My Reading Year : Best of 106 in 2016

Yes, I did it! I read 106 books this year. That’s a new record for me. So in case you’re curious or just want to try out some good recommendations, here are my five-star reads in no particular order:


  1. Paul Faber: Surgeon by George MacDonald  – The main character is a surgeon and an atheist in a predominantly Christian community. What could go wrong?
  2. The Importance of Being Earnest by Oscar Wilde – Witty, clever; I could read this a million times and it would still make me laugh.
  3. The Phantom of the Opera by Gaston Leroux – The book is quite different from the movie adaptation. It’s darker and sadder and, well, just sadder.
  4. Daniel Deronda by George Eliot – Reading this was like being with a friend. I miss Daniel.


  1. The Man Who Forgot His Wife by John O’Farrell – Man develops amnesia in the middle of a divorce, but the new him is still very fond of his wife.
  2. Further Tales from a Country Practice by Arthur Jackson – Short stories following a country physician and his patients. Clever, poignant and heartwarming.
  3. Second Honeymoon by Joanna Trollope – An aging couple try to come to terms with the fact that their children have left the nest. Very interesting conversation where one daughter’s relationship is threatened by differences in income – a good, honest look into evolving gender roles and expectations.
  4. Garden Spells by Sarah Addison Allen – This book just takes you to another world. It’s a first in a very engaging series, though I loved this one best.
  5. The Undomestic Goddess by Sophie Kinsella – Successful lawyer, after a series of uncanny misfortunes, finds herself employed as a housekeeper. Fun ensues.
  6. A Monster Calls by Patrick Ness – It wasn’t particularly just a children’s book, neither was it a horror story as I initially assumed. This one was just moving and honest and yes, sad.
  7. The Kite Runner by Khaled Hosseini – This was the kind of story that made me want to throw things and scream at nonexistent people. I love it.
  8. Boy by Roald Dahl – I miss childhood. If you do too, read this one.
  9. Me Before You by Jojo Moyes – Yes, I read the book before the movie.  And yes, this story made me think big, big thoughts.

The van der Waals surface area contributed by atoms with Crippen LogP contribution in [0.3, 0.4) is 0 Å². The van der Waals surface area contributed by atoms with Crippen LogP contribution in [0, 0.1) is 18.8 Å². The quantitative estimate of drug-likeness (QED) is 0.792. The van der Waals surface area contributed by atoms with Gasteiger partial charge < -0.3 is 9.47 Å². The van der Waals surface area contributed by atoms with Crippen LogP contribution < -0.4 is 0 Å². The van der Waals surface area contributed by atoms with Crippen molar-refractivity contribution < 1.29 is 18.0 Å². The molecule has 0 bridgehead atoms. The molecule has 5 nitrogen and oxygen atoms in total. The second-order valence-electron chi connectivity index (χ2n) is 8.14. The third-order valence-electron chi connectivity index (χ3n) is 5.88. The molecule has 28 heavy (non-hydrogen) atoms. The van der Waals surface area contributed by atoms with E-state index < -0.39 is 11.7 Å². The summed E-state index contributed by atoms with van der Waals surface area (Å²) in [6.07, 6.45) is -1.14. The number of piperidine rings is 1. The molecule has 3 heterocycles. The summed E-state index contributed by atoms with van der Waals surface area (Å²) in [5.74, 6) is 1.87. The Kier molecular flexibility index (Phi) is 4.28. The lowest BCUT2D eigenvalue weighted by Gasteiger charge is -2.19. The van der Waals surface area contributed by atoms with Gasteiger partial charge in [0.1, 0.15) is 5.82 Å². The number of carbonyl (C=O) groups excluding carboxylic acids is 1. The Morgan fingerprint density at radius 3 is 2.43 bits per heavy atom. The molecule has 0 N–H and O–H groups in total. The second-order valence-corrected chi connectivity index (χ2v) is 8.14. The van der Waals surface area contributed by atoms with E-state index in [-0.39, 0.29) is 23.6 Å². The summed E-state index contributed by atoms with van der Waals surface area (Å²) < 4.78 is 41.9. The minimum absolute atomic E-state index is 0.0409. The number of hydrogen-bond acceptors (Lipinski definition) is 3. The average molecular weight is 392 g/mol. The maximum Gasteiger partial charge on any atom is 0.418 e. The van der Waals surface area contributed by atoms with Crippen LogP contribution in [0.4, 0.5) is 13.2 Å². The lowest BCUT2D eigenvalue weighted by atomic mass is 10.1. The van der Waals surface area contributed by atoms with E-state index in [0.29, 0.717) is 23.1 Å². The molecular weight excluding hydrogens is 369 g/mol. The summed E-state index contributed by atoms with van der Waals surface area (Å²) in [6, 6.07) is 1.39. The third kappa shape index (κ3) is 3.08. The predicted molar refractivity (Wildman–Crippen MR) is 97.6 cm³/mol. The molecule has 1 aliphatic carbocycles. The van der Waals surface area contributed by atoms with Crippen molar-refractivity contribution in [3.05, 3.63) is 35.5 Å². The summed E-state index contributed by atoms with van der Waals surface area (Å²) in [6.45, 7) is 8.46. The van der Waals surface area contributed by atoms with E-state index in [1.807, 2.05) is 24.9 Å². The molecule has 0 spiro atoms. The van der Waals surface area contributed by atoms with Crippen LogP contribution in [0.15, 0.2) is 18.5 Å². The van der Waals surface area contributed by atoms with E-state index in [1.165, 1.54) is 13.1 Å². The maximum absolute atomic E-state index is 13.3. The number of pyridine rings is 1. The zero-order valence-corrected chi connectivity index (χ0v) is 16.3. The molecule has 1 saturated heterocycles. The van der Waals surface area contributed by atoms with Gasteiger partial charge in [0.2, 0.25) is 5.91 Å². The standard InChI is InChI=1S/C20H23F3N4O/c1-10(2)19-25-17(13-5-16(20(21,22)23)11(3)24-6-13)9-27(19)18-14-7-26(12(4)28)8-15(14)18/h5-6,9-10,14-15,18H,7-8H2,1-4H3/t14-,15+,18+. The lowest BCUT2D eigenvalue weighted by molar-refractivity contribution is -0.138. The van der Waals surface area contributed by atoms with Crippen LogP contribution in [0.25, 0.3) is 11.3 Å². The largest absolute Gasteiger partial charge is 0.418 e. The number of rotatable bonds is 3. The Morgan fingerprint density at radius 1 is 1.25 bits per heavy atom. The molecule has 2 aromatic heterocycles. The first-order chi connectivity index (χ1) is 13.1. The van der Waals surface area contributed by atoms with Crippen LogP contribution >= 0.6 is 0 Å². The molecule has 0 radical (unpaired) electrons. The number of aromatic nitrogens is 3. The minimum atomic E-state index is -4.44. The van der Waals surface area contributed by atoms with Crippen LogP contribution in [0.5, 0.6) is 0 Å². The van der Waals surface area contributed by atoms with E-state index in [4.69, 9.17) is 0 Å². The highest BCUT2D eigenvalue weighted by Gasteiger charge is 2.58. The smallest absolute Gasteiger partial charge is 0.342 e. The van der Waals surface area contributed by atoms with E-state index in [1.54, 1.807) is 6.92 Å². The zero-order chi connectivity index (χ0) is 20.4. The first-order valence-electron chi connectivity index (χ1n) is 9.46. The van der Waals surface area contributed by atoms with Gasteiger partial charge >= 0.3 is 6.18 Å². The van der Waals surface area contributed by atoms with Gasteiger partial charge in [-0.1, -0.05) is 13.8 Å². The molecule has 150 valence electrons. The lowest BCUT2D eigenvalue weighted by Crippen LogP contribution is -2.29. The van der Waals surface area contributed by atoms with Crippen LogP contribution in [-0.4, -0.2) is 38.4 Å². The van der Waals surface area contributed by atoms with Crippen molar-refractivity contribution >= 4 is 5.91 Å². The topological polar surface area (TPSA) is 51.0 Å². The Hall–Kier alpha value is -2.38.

10. The Raven Boys by Maggie Stiefvater – I’m still to read the third book in this series and I’ve forgotten why I was so invested in the characters but yes, I do remember loving the writing and the world and the characters in this book so much.
  11. Legion by Brandon Sanderson – This is probably the shortest book by Brandon Sanderson and the first one of his that I read from start to finish. The premise was excellent and interestingly enough it was the first time I encountered a Filipino as one of the main characters in mainstream Western fiction.
  12. Twenties Girl by Sophie Kinsella – What I love about this book, apart from it being witty and lighthearted like all other works by Sophie Kinsella, is that it makes the reader see how the elderly are still just like us, young at heart, regardless of how slow and seemingly boring their outer shells might make them appear to most people.


  1. Lit!: A Christian Guide to Reading Books by Tony Reinke – Discovered this book because of a book club I was part of. It basically summarizes everything I already believed in the way I picked out which books to read. I’m only sorry I didn’t write this myself!
  2. God is the Gospel by John Piper – A very enlightening piece about the purpose for which God created the world. This can dramatically change the way we think about God, humanity, and ourselves personally.
  3. When Darkness Will Not Lift by John Piper – A compelling look into depression and how it fits into and finds sense in the Christian life.
  4. Don’t Follow Your Heart by Jon Bloom – The world keeps on saying “Follow your heart,” but the Bible says, “The heart is deceitful above all things and beyond cure (Jer 17:9).”


  1. The Boy Who Was Raised as a Dog by Bruce Perry – True stories from a psychiatrist’s notebook about traumatized and abused children and young victims of violence.
  2. Start Something that Matters by Blake Mycoskie – How to build on your abilities and make your mark in the world.
  3. The Man Who Couldn’t Stop by David Adam – A firsthand narrative about Obsessive-Compulsive Disorder.
  4. A Room of One’s Own by Virginia Woolf – Thoughts on the highs and lows of writing life. This is a classic but it still rings true as ever.


  1. Where the Sidewalk Ends by Shel Silverstein – Loved the illustrations, loved the writing. Shel Silverstein can condense pages of thought into three lines of verse.
  2. What My Mother Doesn’t Know by Sonya Sones – A novel written in verse. It’s a coming-of-age story full of wit and humor and explores the challenges of growing up. And this was a banned book.

And here are the books I am still in the middle of reading:

  1. Belgravia by Julian Fellowes
  2. Small Great Things by Jodi Picoult
  3. The Gift of Rain by Tan Twan Eng
  4. The Book of Disquiet by Fernando Pessoa

Join me on Goodreads and see what I thought of the rest of the books I’ve read or drop me a line or share a thought in the comments below.

Happy New Year!